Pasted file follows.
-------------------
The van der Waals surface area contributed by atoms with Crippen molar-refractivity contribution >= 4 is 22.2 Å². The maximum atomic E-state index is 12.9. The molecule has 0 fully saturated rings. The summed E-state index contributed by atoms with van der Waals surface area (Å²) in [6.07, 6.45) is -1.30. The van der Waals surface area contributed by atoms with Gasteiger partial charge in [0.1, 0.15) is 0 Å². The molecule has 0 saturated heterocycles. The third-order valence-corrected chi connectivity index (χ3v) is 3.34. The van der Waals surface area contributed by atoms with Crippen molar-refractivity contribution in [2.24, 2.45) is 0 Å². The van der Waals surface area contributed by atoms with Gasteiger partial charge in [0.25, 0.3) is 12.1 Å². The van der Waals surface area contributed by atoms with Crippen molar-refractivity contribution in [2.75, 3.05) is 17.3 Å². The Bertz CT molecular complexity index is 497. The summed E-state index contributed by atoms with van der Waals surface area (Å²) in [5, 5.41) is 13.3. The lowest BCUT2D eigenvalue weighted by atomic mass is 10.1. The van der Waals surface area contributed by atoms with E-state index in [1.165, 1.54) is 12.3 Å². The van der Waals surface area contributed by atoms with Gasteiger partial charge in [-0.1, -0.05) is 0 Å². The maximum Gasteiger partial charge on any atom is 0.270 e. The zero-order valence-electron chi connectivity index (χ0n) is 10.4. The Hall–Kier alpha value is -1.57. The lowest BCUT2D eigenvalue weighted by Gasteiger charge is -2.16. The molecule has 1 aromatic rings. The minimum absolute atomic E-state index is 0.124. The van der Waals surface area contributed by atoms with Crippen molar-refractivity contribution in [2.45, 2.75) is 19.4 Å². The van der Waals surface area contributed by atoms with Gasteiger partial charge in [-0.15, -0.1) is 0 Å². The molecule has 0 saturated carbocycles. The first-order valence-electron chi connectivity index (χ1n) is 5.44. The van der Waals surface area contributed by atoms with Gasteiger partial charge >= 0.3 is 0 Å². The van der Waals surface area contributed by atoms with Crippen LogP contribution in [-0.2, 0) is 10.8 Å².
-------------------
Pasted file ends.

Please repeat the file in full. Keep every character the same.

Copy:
The van der Waals surface area contributed by atoms with Crippen molar-refractivity contribution >= 4 is 22.2 Å². The maximum atomic E-state index is 12.9. The molecule has 0 fully saturated rings. The summed E-state index contributed by atoms with van der Waals surface area (Å²) in [6.07, 6.45) is -1.30. The van der Waals surface area contributed by atoms with Gasteiger partial charge in [0.1, 0.15) is 0 Å². The molecule has 0 saturated heterocycles. The third-order valence-corrected chi connectivity index (χ3v) is 3.34. The van der Waals surface area contributed by atoms with Crippen molar-refractivity contribution in [2.24, 2.45) is 0 Å². The van der Waals surface area contributed by atoms with Gasteiger partial charge in [0.25, 0.3) is 12.1 Å². The van der Waals surface area contributed by atoms with Crippen molar-refractivity contribution in [2.75, 3.05) is 17.3 Å². The Bertz CT molecular complexity index is 497. The summed E-state index contributed by atoms with van der Waals surface area (Å²) in [5, 5.41) is 13.3. The lowest BCUT2D eigenvalue weighted by atomic mass is 10.1. The van der Waals surface area contributed by atoms with E-state index in [1.165, 1.54) is 12.3 Å². The van der Waals surface area contributed by atoms with Gasteiger partial charge in [-0.1, -0.05) is 0 Å². The maximum Gasteiger partial charge on any atom is 0.270 e. The zero-order valence-electron chi connectivity index (χ0n) is 10.4. The Hall–Kier alpha value is -1.57. The lowest BCUT2D eigenvalue weighted by Gasteiger charge is -2.16. The molecule has 1 aromatic rings. The minimum absolute atomic E-state index is 0.124. The van der Waals surface area contributed by atoms with Crippen molar-refractivity contribution in [2.45, 2.75) is 19.4 Å². The van der Waals surface area contributed by atoms with Gasteiger partial charge in [-0.15, -0.1) is 0 Å². The molecule has 0 saturated carbocycles. The first-order valence-electron chi connectivity index (χ1n) is 5.44. The van der Waals surface area contributed by atoms with Gasteiger partial charge >= 0.3 is 0 Å². The van der Waals surface area contributed by atoms with Crippen LogP contribution in [-0.2, 0) is 10.8 Å².